How to configure vCenter 6.5 as a Subordinate CA

After getting super annoyed with clicking “Advanced” and then “Proceed to vCenter (unsafe)” every single time I needed to go to the vSphere Web Client it was time for me to solve this once and for all.

 
Subordinate CA

Let’s get started!

Pre-requisites

  • Configured Microsoft CA (link)
  • vSphere and vCenter Certificate Templates (link)
  •  

    Generate Certificate Signing Request (CSR)

    SSH to your vCenter Server when using vCenter with the Embedded Platform Service Controller (PSC) or SSH to PSC when using the external PSC.

    Enable the BASH shell and set it to the default shell (link).

    Run /usr/lib/vmware-vmca/bin/certificate-manager and Select Option 2.

    Select Y.

    Provide the SSO and vCenter privileged user credentials.

    NOTE Anyone noticed the typo? 🙂

    Now comes the part where you have to pay attention, configure the config files for the CSRs.

    Select Option 1.

    Provide a path to save the CSR(s) and PrivateKey(s) to for example /tmp.

    And the last step of this is to configure the certool.cfg.

    NOTE Do not close the certificate-manager tool!

    Now open you favorite Secure Copy Tool (for example WinSCP) and download the file vmca_issued_csr.csr from the server you created it on.

     

    Obtain the Subordinate CA Certificate from a Microsoft CA

    Open your favorite browser and browse to the Microsoft Certificate Authority web interface, for example http://CAFQDN/certsrv.

    Select “Request a certificate” and then select “advanced certificate request”.

    Paste the content from the vmca_issued_csr.csr file in the “Saved Request” field and select the created “Certificate Template” for the vCenter Root CA and select “Submit”.

    vCenter65-CA-02

    Save the generated certificate as a base64 chain file.

    vCenter65-CA-03

    Open the downloaded certificate chain and export the certificates from that chain.

    vCenter65-CA-04

    Here it gets interesting, the exported certificates must be merged into one certificate. This can be done from a command prompt. If you have only a CA without an intermediate CA run the following command:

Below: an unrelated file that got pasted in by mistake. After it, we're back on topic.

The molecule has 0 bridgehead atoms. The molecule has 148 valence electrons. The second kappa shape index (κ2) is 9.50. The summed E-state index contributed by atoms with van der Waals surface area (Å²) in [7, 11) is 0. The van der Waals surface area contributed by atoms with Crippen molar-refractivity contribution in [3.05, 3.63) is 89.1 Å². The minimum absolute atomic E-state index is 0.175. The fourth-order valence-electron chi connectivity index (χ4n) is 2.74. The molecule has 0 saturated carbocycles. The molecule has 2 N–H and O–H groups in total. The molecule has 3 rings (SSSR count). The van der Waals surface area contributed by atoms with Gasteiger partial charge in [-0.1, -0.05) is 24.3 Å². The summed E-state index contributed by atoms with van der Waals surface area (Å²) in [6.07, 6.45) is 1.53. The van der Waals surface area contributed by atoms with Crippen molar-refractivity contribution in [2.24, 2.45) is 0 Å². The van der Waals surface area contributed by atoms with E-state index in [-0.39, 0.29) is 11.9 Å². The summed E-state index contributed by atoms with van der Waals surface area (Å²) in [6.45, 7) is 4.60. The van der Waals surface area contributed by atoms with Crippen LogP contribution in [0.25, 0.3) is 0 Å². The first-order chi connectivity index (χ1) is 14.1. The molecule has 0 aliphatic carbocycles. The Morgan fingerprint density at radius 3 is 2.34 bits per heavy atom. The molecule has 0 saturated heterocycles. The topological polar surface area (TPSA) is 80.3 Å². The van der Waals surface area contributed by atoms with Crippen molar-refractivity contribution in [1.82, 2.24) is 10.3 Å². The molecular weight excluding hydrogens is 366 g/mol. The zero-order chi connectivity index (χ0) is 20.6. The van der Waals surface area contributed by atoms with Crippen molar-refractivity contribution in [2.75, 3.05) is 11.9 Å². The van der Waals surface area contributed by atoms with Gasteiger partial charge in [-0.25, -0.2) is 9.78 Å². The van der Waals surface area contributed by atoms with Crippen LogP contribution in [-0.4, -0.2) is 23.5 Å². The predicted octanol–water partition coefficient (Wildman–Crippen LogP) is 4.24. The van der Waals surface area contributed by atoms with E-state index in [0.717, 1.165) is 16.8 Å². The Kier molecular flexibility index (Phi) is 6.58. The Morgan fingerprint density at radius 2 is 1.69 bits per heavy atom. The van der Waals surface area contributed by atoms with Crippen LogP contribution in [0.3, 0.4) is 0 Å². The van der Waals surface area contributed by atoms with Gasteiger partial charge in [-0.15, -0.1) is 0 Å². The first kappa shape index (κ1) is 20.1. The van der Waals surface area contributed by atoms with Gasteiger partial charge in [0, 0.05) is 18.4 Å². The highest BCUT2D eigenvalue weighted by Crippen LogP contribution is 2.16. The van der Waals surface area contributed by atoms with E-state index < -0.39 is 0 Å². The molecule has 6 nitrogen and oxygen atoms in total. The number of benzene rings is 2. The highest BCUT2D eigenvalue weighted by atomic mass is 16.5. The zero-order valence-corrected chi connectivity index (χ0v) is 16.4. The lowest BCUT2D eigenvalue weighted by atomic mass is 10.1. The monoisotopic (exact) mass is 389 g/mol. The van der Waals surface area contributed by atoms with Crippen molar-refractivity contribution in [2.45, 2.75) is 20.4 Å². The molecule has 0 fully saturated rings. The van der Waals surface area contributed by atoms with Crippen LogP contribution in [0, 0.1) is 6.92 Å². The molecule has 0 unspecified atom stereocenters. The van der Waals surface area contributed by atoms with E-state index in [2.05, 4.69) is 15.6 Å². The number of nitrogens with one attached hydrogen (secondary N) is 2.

And if you have have CA with an intermediate CA run the following command:

    Copy the vmca_issued_cer.cer back to the /tmp folder on the server that you created the CSR.

    Import the CA signed certificate on your vCenter Server with Embedded PSC

    Select Option 1.

    Provide the full path and filename for the Certificate file /tmp/vmca_issued_cer.cer and Key file /tmp/vmca_issued_key.key.

    Select Y and it’s time for coffee!

    Boom! 100% Completed! Now you can browse to your vSphere Web Client and enjoy the silence of no warning messages 🙂 .

     

    Import the CA signed certificate on your vCenter when you have an external PSC

    The steps to be taken are really similar to the steps above so only the steps are explained and not shown.

    SSH to your vCenter Server when using vCenter with an External Platform Service Controller (PSC).

    Enable the BASH shell and set it to the default shell (link)

    Run /usr/lib/vmware-vmca/bin/certificate-manager and Select Option 3

    Provide the SSO and vCenter privileged user credentials.

    Provide the PSC IP address.

    Provide the configuration file config for the vCenter Server.

    Select Y and yes it’s time for coffee again!

    Marco van Baggum

    Marco van Baggum

    Works as a Virtualization Consultant for ITQ. More details can be found on the About page

    3 thoughts on “How to configure vCenter 6.5 as a Subordinate CA

    1. Could you please take a look at this article once again.

      >Here it gets interesting, the exported certificates must be merged into one certificate. This can be done from a command prompt.
      >type PSC.cer inter.cer ca.cer > vmca_issued_cer.cer
      Where does those file names come from, you never mentioned them? The picture next to the text also only shows two certificates, not three.

      >Provide the full path and filename for the Certificate file /tmp/vmca_issued_cer.cer and Key file /tmp/vmca_issued_key.key.
      Then, right below, you write totally different file names in the field – file names we’ve never seen before.

      1. Hi,

        That is correct I don’t have an intermediate CA server like most companies do, so I only have to run:

        type PSC.cer ca.cer > vmca_issued_cer.cer

        I’ve updated this in the article, and I’ve updated the cert file in the field thanks for noticing 🙂

        Marco

    2. Great article, really appreciate it.

      Couple things I ran into just in case anyone else does too: when populating the various cfg files for the CSR the “name” field for each service was identical (vcenter). I had to use a unique “name” for each or when I imported the signed cert back in those services would fail to restart with the new cert and the vmca script would revert everything back to the default self-signed. I just used the service name (machine_ssl, machine, webclient, vpxd, vpxd-ext, etc) and it worked like a champ.

      Also, if there anyone as OCD as I am, the “Issued To” field on the final certificate after your CA has issued it is populated from the “Name” field on the final .cfg (certool.cfg) when generating the CSR.

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